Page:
## Saturday, June 21, 2008

We revisit the problem of selecting one among N candidates based on the evaluation of M independent normally distributed random candidate traits, with the constraint that at most N traits (out of the total NM) can be evaluated: our goal is to improve the simple and two-stage strategies we had previously analyzed.

The idea behind an adaptive strategy is to make at each step the decision that maximizes the expected result given the information obtained so far. We study this approach for a simplified scenario: suppose we have only three candidates c1, c2, c3 with (unkown to the strategy) scores s1, s2, s3 and current partial scores (known to the strategy) s'1 > s'2 > s'3, respectively. In this situation, the best strategy is to choose c1, and the average result is precisely s'1, since s1s'1 is a normal distribution with mean value 0. Now, if we are allowed to evaluate one more trait, and the three candidates have still unevaluated traits, how to best spend this extra resource? Let us examine the result for each possible decision:

Evaluate c1. Let us call t1 the newly evaluated trait of c1. If s'1 + t1 > s'2, we stick to c1; otherwise, we change our selection to c2. The average score we obtain can then be calculated as

S1 = (s'1 + E(t1 | t1 > s'2s'1))·P(t1 > s'2s'1) + s2·P(t1 < s'2s'1),

where t1 follows a normal distribution with mean 0 and variance 1. Note that the unevaluated traits do not affect the expected score because their mean is 0.

Evaluate c2. If we call t2 the extra trait evaluated for c2, the analysis is similar to that of the previous case and yields

S2 = s'1·P(t2 < s'1s'2) + (s'2 + E(t2 | t2 > s'1s'2))·P(t2 > s'1s'2).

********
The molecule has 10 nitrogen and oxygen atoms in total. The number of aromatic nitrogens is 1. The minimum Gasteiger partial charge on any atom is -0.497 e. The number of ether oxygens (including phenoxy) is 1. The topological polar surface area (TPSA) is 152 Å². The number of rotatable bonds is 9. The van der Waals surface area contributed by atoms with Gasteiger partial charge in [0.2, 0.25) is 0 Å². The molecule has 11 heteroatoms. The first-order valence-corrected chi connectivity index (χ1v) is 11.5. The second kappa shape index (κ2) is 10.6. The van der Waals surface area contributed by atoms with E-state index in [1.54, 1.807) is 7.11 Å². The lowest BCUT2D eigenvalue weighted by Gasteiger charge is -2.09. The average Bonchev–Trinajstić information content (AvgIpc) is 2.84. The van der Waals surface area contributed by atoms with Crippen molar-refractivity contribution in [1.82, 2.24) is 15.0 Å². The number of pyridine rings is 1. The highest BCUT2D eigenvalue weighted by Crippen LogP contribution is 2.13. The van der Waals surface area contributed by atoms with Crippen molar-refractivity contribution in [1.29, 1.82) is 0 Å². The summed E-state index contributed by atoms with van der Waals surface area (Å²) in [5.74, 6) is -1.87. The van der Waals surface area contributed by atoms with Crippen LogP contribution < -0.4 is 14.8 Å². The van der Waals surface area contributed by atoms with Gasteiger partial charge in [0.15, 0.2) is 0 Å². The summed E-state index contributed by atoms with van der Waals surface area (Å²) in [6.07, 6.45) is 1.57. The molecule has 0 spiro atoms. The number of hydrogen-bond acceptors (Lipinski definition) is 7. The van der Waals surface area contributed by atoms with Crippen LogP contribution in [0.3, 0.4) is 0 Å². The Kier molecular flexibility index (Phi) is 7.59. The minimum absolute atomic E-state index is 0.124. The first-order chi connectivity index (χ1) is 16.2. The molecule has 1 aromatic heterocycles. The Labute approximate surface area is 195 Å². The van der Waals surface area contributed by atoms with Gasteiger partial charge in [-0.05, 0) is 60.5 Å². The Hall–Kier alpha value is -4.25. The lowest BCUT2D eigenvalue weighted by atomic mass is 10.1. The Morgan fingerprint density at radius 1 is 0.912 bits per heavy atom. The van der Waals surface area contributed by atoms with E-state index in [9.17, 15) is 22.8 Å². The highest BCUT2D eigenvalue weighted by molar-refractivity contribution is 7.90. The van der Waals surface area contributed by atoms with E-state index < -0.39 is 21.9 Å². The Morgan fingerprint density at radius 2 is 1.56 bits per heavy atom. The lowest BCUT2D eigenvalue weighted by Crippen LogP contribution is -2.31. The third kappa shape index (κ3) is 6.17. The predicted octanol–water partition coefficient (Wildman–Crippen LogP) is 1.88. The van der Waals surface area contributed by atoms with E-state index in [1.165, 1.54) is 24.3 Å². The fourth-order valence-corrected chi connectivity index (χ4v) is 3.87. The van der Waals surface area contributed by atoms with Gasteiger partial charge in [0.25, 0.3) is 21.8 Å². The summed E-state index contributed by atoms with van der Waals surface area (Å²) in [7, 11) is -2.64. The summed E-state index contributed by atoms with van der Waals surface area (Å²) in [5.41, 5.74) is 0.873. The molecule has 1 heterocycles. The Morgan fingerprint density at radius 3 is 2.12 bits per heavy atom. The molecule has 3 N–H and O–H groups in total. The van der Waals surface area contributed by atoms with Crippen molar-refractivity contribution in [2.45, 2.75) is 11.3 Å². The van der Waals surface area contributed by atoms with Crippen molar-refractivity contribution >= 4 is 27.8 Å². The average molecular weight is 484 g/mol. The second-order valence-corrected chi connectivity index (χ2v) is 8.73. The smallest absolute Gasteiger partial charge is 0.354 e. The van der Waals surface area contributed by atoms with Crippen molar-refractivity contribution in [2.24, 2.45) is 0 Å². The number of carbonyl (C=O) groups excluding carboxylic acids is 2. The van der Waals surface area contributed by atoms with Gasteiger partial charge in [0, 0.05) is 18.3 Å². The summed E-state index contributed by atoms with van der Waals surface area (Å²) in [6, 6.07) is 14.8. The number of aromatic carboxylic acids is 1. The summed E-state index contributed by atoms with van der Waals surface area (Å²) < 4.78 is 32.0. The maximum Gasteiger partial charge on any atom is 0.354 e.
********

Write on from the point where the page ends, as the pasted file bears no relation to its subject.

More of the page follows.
Using the fact that the statistical distribution of t2 is identical to that of t1 and the symmetry of this distribution around 0, elementary manipulations on the expressions above lead us to conclude that

S1 = S2.

Evaluate c3. Calling t3 the extra trait evaluated for c3, we have

S3 = s'1·P(t3 < s'1s'3) + (s'3 + E(t3 | t3 > s'1s'3))·P(t3 > s'1s'3).

Again, t3 has the same statistical distribution as t2; but since s'3 < s'2 it is not hard to prove that

S3 < S2.

So, the most efficient way to spend the extra trait evaluation is using it with either c1 or c2. This result readily extends to the general case:

{s holds the partial scores of c1,...,cN}
s ← {0,...0}
for
i = 1 to N
····select some cj with unevaluated traits and maximum sj
····evaluate new trait t on cj
····sjsj + t
end for
select a candidate ck with maximum sk

This extremely simple strategy has been implemented in C++ (Boost is needed to compile the program) and exercised for the same settings as in previous cases, N = 60, M = 5. The figure shows the performance of the adaptive strategy compared with the best simple and two-stage strategies and the optimum case (which is not attainable as it requires knowledge of all the NM traits of the candidate pool): Note that we have not proved that this adaptive strategy is optimum, i.e. a strategy with the best possible expected score. That would be the case if the following optimal substructure property held true: if S is an optimum strategy for n evaluation traits and a strategy S' is identical to S except in that it omits the last trait evaluation, then S' is an optimum strategy for n − 1 evaluation traits.